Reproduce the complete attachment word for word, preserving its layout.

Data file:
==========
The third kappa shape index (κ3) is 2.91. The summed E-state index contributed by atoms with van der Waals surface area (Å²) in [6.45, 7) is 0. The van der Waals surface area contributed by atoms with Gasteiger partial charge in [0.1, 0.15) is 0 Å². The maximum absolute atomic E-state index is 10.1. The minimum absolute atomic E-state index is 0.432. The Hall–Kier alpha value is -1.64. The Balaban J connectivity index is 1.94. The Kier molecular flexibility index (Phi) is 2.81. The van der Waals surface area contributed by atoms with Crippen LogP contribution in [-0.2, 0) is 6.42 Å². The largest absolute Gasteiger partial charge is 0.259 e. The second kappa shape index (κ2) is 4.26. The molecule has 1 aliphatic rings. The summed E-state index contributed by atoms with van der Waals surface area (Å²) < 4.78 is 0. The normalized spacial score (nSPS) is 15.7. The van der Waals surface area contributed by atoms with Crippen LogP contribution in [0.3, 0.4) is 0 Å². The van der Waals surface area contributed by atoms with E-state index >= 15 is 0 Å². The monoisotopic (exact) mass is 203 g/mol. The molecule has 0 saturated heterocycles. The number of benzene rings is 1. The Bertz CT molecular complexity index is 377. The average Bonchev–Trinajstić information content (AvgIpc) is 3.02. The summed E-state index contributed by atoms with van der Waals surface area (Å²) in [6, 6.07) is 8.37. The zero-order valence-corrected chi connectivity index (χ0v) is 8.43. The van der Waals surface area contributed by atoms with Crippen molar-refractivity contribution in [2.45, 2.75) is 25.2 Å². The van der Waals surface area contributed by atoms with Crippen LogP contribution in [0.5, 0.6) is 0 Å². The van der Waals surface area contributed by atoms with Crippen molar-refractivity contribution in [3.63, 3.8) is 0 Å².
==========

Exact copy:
The third kappa shape index (κ3) is 2.91. The summed E-state index contributed by atoms with van der Waals surface area (Å²) in [6.45, 7) is 0. The van der Waals surface area contributed by atoms with Gasteiger partial charge in [0.1, 0.15) is 0 Å². The maximum absolute atomic E-state index is 10.1. The minimum absolute atomic E-state index is 0.432. The Hall–Kier alpha value is -1.64. The Balaban J connectivity index is 1.94. The Kier molecular flexibility index (Phi) is 2.81. The van der Waals surface area contributed by atoms with Crippen LogP contribution in [-0.2, 0) is 6.42 Å². The largest absolute Gasteiger partial charge is 0.259 e. The second kappa shape index (κ2) is 4.26. The molecule has 1 aliphatic rings. The summed E-state index contributed by atoms with van der Waals surface area (Å²) < 4.78 is 0. The normalized spacial score (nSPS) is 15.7. The van der Waals surface area contributed by atoms with Crippen LogP contribution in [0.3, 0.4) is 0 Å². The van der Waals surface area contributed by atoms with E-state index >= 15 is 0 Å². The monoisotopic (exact) mass is 203 g/mol. The molecule has 0 saturated heterocycles. The number of benzene rings is 1. The Bertz CT molecular complexity index is 377. The average Bonchev–Trinajstić information content (AvgIpc) is 3.02. The summed E-state index contributed by atoms with van der Waals surface area (Å²) in [6, 6.07) is 8.37. The zero-order valence-corrected chi connectivity index (χ0v) is 8.43. The van der Waals surface area contributed by atoms with Crippen molar-refractivity contribution in [2.45, 2.75) is 25.2 Å². The van der Waals surface area contributed by atoms with Crippen LogP contribution in [0.5, 0.6) is 0 Å². The van der Waals surface area contributed by atoms with Crippen molar-refractivity contribution in [3.63, 3.8) is 0 Å².